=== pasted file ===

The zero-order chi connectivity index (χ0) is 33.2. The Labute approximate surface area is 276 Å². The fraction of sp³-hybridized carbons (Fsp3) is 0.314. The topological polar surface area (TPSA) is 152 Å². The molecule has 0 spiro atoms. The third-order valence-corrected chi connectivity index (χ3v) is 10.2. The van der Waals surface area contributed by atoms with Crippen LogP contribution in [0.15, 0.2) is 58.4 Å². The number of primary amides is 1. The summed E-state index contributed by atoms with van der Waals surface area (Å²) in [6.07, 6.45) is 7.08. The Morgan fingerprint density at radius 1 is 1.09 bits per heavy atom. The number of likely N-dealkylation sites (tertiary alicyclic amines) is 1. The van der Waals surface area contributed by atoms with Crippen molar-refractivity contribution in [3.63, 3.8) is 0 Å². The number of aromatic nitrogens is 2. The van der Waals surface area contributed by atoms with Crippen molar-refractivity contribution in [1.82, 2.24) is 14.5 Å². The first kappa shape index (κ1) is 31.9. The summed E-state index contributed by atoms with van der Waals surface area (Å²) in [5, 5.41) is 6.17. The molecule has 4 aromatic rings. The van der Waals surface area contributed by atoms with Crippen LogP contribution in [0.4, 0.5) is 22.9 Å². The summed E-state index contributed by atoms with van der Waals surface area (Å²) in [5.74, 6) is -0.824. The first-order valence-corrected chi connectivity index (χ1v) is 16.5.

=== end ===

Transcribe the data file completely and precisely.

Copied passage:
The zero-order chi connectivity index (χ0) is 33.2. The Labute approximate surface area is 276 Å². The fraction of sp³-hybridized carbons (Fsp3) is 0.314. The topological polar surface area (TPSA) is 152 Å². The molecule has 0 spiro atoms. The third-order valence-corrected chi connectivity index (χ3v) is 10.2. The van der Waals surface area contributed by atoms with Crippen LogP contribution in [0.15, 0.2) is 58.4 Å². The number of primary amides is 1. The summed E-state index contributed by atoms with van der Waals surface area (Å²) in [6.07, 6.45) is 7.08. The Morgan fingerprint density at radius 1 is 1.09 bits per heavy atom. The number of likely N-dealkylation sites (tertiary alicyclic amines) is 1. The van der Waals surface area contributed by atoms with Crippen molar-refractivity contribution in [3.63, 3.8) is 0 Å². The number of aromatic nitrogens is 2. The van der Waals surface area contributed by atoms with Crippen molar-refractivity contribution in [1.82, 2.24) is 14.5 Å². The first kappa shape index (κ1) is 31.9. The summed E-state index contributed by atoms with van der Waals surface area (Å²) in [5, 5.41) is 6.17. The molecule has 4 aromatic rings. The van der Waals surface area contributed by atoms with Crippen LogP contribution in [0.4, 0.5) is 22.9 Å². The summed E-state index contributed by atoms with van der Waals surface area (Å²) in [5.74, 6) is -0.824. The first-order valence-corrected chi connectivity index (χ1v) is 16.5.